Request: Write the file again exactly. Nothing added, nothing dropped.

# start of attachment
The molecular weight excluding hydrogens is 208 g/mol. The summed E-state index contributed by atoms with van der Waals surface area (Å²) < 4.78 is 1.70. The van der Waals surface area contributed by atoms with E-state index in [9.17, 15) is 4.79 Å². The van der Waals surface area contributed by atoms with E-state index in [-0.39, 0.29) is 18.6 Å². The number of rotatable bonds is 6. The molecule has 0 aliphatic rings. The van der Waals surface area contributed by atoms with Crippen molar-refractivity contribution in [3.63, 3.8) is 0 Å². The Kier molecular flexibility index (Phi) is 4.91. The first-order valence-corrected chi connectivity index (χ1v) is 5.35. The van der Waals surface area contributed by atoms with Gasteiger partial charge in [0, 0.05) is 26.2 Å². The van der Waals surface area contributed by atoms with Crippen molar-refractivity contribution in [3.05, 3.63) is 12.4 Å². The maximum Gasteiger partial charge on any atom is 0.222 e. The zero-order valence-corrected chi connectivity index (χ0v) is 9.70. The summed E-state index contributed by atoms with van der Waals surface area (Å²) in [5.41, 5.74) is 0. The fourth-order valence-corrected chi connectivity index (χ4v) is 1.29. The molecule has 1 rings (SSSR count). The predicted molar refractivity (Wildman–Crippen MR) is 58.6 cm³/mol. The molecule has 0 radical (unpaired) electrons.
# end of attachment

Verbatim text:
The molecular weight excluding hydrogens is 208 g/mol. The summed E-state index contributed by atoms with van der Waals surface area (Å²) < 4.78 is 1.70. The van der Waals surface area contributed by atoms with E-state index in [9.17, 15) is 4.79 Å². The van der Waals surface area contributed by atoms with E-state index in [-0.39, 0.29) is 18.6 Å². The number of rotatable bonds is 6. The molecule has 0 aliphatic rings. The van der Waals surface area contributed by atoms with Crippen molar-refractivity contribution in [3.63, 3.8) is 0 Å². The Kier molecular flexibility index (Phi) is 4.91. The first-order valence-corrected chi connectivity index (χ1v) is 5.35. The van der Waals surface area contributed by atoms with Gasteiger partial charge in [0, 0.05) is 26.2 Å². The van der Waals surface area contributed by atoms with Crippen molar-refractivity contribution in [3.05, 3.63) is 12.4 Å². The maximum Gasteiger partial charge on any atom is 0.222 e. The zero-order valence-corrected chi connectivity index (χ0v) is 9.70. The summed E-state index contributed by atoms with van der Waals surface area (Å²) in [5.41, 5.74) is 0. The fourth-order valence-corrected chi connectivity index (χ4v) is 1.29. The molecule has 1 rings (SSSR count). The predicted molar refractivity (Wildman–Crippen MR) is 58.6 cm³/mol. The molecule has 0 radical (unpaired) electrons.